Join Bill Weinman for an in-depth discussion in this video Updating a table with a trigger, part of SQL Essential Training.
Triggers are operations that are automatically performed when a specified database event occurs. A common use for triggers is to force a table to be updated whenever a row is inserted or updated in another table. How triggers are implemented and used, varies significantly from system to system. The lessons in this chapter are intended as an overview to give you a sense of how triggers work, for this lesson we're going to be using the test.db database. And I'm going to copy and paste some statements from the Chap09 Exercise Files.
We're going to start by creating a couple of tables and inserting some rows into the tables. So, I'll copy that and paste it into the SQL box here in SID, and press Go. And you see we created two tables. A widgetCustomer table and a widgetSale table. They have automatically updating id columns. And in the customer table there's a name column and a last_order_id which you see is NULL for now. And the sale table has a place for the customer_id which will link it to the customer table and quantity, and price.
And there is also an item_id for linking to an item table that we're not really using. So, we've inserted three rows with Bob, Sally and Fred. You notice the id column is automatically generated. And so, I'm going to go ahead and leave this SELECT in here for now. And, we're going to create a trigger. So, I'II copy and paste that into the SQL box here and press Go. So, the trigger has been created and here's how this works. The CREATE TRIGGER statement creates a trigger and it's name goes right after the CREATE TRIGGER.
The body of the trigger, the statements that are going to be executed in that trigger are between this BEGIN and END. Which creates a block for the statements in the trigger. And, there's this AFTER INSERT ON widgetSale. AFTER means that the trigger happens after the event, and the INSERT ON widgetSale is the event, and so this trigger will happen every time there's an insert on the widget sale table. The statement updates the last_order_id column in the customer table, which you can see is NULL here so far, and it assigns it a value NEW.id.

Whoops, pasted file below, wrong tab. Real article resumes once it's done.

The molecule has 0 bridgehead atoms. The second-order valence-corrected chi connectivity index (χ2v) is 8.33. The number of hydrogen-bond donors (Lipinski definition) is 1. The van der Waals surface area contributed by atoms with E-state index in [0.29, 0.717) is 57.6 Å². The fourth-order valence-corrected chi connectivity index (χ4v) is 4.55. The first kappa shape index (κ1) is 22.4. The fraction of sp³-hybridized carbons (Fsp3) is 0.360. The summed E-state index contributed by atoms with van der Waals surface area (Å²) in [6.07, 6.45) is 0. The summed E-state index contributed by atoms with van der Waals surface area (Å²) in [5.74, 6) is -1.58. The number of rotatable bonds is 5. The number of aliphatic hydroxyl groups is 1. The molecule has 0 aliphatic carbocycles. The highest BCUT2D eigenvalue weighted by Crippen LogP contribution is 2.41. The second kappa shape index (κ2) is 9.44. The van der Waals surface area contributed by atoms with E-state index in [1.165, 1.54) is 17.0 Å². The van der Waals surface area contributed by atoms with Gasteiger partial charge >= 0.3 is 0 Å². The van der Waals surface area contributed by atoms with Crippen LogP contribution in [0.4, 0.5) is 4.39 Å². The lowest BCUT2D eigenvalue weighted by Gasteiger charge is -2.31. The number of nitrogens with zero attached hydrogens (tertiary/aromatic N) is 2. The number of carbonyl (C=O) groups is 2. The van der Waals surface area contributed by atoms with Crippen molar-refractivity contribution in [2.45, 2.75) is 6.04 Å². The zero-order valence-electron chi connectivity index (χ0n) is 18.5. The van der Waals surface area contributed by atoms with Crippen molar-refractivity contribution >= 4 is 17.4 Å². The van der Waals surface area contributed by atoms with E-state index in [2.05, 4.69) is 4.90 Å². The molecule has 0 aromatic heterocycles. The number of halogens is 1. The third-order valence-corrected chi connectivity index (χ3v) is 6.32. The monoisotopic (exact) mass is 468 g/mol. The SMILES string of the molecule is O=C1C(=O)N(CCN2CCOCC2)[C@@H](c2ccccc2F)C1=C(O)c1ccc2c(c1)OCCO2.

We just inserted a row in the widgetSale when this trigger happens. And so there's a new row, and that new row has a NEW.id, which is automatically generated, so there's no other way to get it. So, this NEW is really an alias and it's part of the trigger syntax. When a trigger happens because a row has been inserted, that row is available with this NEW alias. So, this is the id from the NEW row and it's going to be set in this last_order_id. So, this last_order_id will get populated with that NEW.id.
And the WHERE clause, says that the customer_id = customer_id in the NEW row. So now, let's go ahead and insert some rows. We'll copy and paste from our Exercise File here. So, we're inserting three new rows in the widgetSale table. And then, we're going to take a look at the widgetSale and the widgetCustomer tables. Press Go, so notice our widgetCustomer table now has 3,2 and 1 in the last_order_id. And the sale table has these three orders.
So this last_order_id has been populated by our trigger. All we did was insert these rows into the widgetSale table and the widgetCustomer table got automatically updated. So for this chapter, I'm going to leave these tables in place. We're going to go ahead and use them in the rest of the chapter. You see that a trigger can be an excellent way to enforce business rules that require a table to be updated whenever another table is updated. How triggers are implemented and used. Varies significantly from system to system. The lessons in this chapter are intended as an overview to give you a sense of how they work.
And you'll need to refer to your system documentation for details on its specific implementation.
- Understanding SQL terminology and syntax
- Creating new tables and records
- Inserting and updating data
- Writing basic SQL queries
- Sorting and filtering
- Accessing related tables with JOIN
- Working with strings
- Finding the numeric type of a value
- Using aggregate functions and transactions
- Updating a table with triggers
- Creating views
Skill Level Beginner
Q: For Mac OS X: When I try to start the Apache Web Server from the XAMPP control panel, it doesn't start, and when I open "localhost" in my web browser, I see a white screen that says "It Works!" instead of the XAMPP page.
sudo apachectl stop
Q: I'm on a Mac, and I get an error in SID that says "attempt to write a read only database." How can I fix this?
A: This usually means that the database folder does not have sufficient permissions for writing by the web user. This can happen if you create the SQL folder new, rather than copying it from the Exercise Files. Here's how to fix this:
- Open a Finder window and Navigate to /Applications/XAMPP/htdocs/SQL
- Control-click on the SQL folder and select "Get Info" from the context menu.
- Under "Sharing and Permissions" (you may need to open the disclosure triangle), in the "everyone" row, select "Read & Write."Then you can close the Info window.
- Now repeat the process for the three *.db files inside the folder.